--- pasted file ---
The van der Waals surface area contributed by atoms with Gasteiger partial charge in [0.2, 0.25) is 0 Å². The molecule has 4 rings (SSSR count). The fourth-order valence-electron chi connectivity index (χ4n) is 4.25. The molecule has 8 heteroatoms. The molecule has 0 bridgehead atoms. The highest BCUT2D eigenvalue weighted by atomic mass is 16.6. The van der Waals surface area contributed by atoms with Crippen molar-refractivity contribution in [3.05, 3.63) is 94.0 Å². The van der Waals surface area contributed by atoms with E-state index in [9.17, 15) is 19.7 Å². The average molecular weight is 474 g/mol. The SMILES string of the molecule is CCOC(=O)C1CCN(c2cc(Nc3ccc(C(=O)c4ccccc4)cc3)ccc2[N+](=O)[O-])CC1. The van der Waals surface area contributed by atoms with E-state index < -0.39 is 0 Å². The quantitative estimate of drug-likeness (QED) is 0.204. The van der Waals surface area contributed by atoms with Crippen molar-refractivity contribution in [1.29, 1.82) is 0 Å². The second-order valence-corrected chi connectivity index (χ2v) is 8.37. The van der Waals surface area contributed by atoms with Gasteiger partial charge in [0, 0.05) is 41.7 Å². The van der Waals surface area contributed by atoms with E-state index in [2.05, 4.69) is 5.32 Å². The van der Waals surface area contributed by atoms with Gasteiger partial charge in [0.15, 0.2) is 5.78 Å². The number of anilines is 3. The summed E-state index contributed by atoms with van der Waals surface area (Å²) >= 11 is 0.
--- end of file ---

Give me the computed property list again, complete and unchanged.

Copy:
The van der Waals surface area contributed by atoms with Gasteiger partial charge in [0.2, 0.25) is 0 Å². The molecule has 4 rings (SSSR count). The fourth-order valence-electron chi connectivity index (χ4n) is 4.25. The molecule has 8 heteroatoms. The molecule has 0 bridgehead atoms. The highest BCUT2D eigenvalue weighted by atomic mass is 16.6. The van der Waals surface area contributed by atoms with Crippen molar-refractivity contribution in [3.05, 3.63) is 94.0 Å². The van der Waals surface area contributed by atoms with E-state index in [9.17, 15) is 19.7 Å². The average molecular weight is 474 g/mol. The SMILES string of the molecule is CCOC(=O)C1CCN(c2cc(Nc3ccc(C(=O)c4ccccc4)cc3)ccc2[N+](=O)[O-])CC1. The van der Waals surface area contributed by atoms with E-state index < -0.39 is 0 Å². The quantitative estimate of drug-likeness (QED) is 0.204. The van der Waals surface area contributed by atoms with Crippen molar-refractivity contribution in [1.29, 1.82) is 0 Å². The second-order valence-corrected chi connectivity index (χ2v) is 8.37. The van der Waals surface area contributed by atoms with Gasteiger partial charge in [0, 0.05) is 41.7 Å². The van der Waals surface area contributed by atoms with E-state index in [2.05, 4.69) is 5.32 Å². The van der Waals surface area contributed by atoms with Gasteiger partial charge in [0.15, 0.2) is 5.78 Å². The number of anilines is 3. The summed E-state index contributed by atoms with van der Waals surface area (Å²) >= 11 is 0.